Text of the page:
Citigroup CEO and directors sued over executive pay

Fri Apr 20, 2012 2:52pm EDT

Vikram Pandit, Chief Executive Officer, Citi, of the U.S., Co-Chair of the World Economic Forum Annual Meeting 2012, attends a session at the World Economic Forum (WEF) in Davos, January 25, 2012. REUTERS/Christian Hartmann

Vikram Pandit, Chief Executive Officer, Citi, of the U.S., Co-Chair of the World Economic Forum Annual Meeting 2012, attends a session at the World Economic Forum (WEF) in Davos, January 25, 2012.

Credit: Reuters/Christian Hartmann

(Reuters) - Days after being rebuked by shareholders, Citigroup Inc (C.N) Chief Executive Vikram Pandit and the bank's directors have been sued by a shareholder accusing them of awarding outsized pay to top executives.

The complaint, filed Thursday in Manhattan federal court, said directors breached their fiduciary duties by awarding more than $54 million of compensation in 2011 to the executives, including $15 million to Pandit, though the bank's performance did not necessarily justify it.

At Citigroup's annual meeting on Tuesday, about 55 percent of shareholders participating in an advisory vote rejected Pandit's pay package. That marked the first time that investors had rejected a compensation plan at a major U.S. bank.

That vote "has cast doubt on the board's decision-making process, as well as the accuracy and truthfulness of its public statements," said the complaint, brought by shareholder Stanley Moskal. "Absent this (lawsuit), the majority will of the company's stockholders shall be rendered meaningless."

Citigroup spokeswoman Shannon Bell said the lawsuit is without merit and that the bank will seek its dismissal, "consistent with court rulings in similar cases."

"The board takes the shareholder vote on executive compensation very seriously and will consult with representative shareholders to better understand their concerns," she added.

Shareholders won the right to vote on executive pay at most public companies under the 2010 Dodd-Frank Act. Many analysts remained skeptical the "say on pay" votes would matter much.

Richard Parsons, a Citigroup director retiring as chairman of the New York-based bank, called the rejection of Pandit's pay package a "serious matter" that the board would address.

Pandit was paid a symbolic $1 in 2010 and $128,741 in 2009. He had joined Citigroup in 2007 when the bank bought his hedge fund Old Lane Partners for $800 million. Citigroup is the nation's third-largest bank by assets.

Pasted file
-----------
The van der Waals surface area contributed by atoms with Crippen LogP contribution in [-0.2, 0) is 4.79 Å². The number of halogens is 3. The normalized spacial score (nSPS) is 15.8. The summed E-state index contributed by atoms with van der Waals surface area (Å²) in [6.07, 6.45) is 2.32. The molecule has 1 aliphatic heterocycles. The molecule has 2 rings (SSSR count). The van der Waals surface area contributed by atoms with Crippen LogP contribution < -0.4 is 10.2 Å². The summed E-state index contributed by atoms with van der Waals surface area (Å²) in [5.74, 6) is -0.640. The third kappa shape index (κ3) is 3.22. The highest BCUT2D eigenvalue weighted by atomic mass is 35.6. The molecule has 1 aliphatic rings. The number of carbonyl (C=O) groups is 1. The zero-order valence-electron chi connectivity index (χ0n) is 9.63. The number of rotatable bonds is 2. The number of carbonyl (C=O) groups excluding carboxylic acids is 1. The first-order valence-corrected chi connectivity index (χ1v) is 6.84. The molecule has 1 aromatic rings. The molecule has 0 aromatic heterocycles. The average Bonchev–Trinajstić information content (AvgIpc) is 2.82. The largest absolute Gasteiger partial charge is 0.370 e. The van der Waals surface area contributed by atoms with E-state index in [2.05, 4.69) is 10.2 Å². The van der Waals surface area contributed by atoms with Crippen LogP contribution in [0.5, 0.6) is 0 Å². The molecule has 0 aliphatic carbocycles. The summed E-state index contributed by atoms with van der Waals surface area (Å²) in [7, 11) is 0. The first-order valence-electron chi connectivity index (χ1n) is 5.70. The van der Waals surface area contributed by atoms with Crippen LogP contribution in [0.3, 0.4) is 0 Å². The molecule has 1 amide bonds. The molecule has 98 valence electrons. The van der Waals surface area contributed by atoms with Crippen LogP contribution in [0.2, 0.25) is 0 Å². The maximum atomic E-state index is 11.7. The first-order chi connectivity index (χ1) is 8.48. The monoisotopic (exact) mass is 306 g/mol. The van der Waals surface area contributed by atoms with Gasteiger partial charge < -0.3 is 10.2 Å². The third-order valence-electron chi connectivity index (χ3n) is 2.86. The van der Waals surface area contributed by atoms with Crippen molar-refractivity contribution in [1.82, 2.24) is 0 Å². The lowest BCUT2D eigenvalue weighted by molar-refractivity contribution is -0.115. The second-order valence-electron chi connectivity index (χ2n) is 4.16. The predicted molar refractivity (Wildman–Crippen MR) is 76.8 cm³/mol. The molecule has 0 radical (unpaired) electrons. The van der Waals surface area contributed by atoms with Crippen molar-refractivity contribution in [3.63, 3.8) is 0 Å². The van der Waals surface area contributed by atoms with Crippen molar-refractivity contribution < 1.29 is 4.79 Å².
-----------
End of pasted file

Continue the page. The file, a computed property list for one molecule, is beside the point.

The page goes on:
Thursday's lawsuit seeks to force Pandit, Parsons and other Citigroup directors to pay damages to the bank and for Citigroup to bolster internal controls.

The case is Moskal v. Pandit et al, U.S. District Court, Southern District of New York, No. 12-03114.

(Reporting By Jonathan Stempel in New York; Editing by Tim Dobbyn and Steve Orlofsky)

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Comments (2)
Tkdcorp wrote:
The man took $128,000 in 2009 and $1 in 2010, while all other failing companies paid in millions…GIVE the Citi team a break for not loosing your $millions invesment to 0…

Apr 20, 2012 4:23pm EDT  --  Report as abuse
rbe4free wrote:
The truth they don’t want the people to know is that fiat currency is worthless, it has no value, it is not backed by anything at all, no precious metals and hasn’t been for years. When a loan is created neither the principal nor the interest is printed, it exists only as numbers in a computer. It is in fact created from thin-air.

Don’t tell anyone though as the truth is so simple that noone would believe you.

When unemployment reaches 30% or more(we’re already at 20%) due to technological displacement and all those people lose their purchasing power in the current monetary system, how will the system survive? Simply put the system cannot sustain itself without the participation of the consumer. It is doomed to fail.

When will everyone wake up and realize that blaming a political puppet or switching to a new one, will not change anything, when the puppeteer remains the same.

The Federal Reserve Cartel: The Eight Families; The 1913 creation of the Fed fused the power of the Eight Families to the military and diplomatic might of the US government. If their overseas loans went unpaid, the oligarchs could now deploy US Marines to collect the debts. Morgan, Chase and Citibank formed an international lending syndicate.

Until this is disolved, there will never be any change for the better, except for the financial elite.

Everybody whines about the situation, but nobody offers any alternative solutions. Here’s one if you’re serious about a solution, check out The Venus Project. If you have questions about it check out the FAQ page. =)

Apr 21, 2012 7:21am EDT  --  Report as abuse
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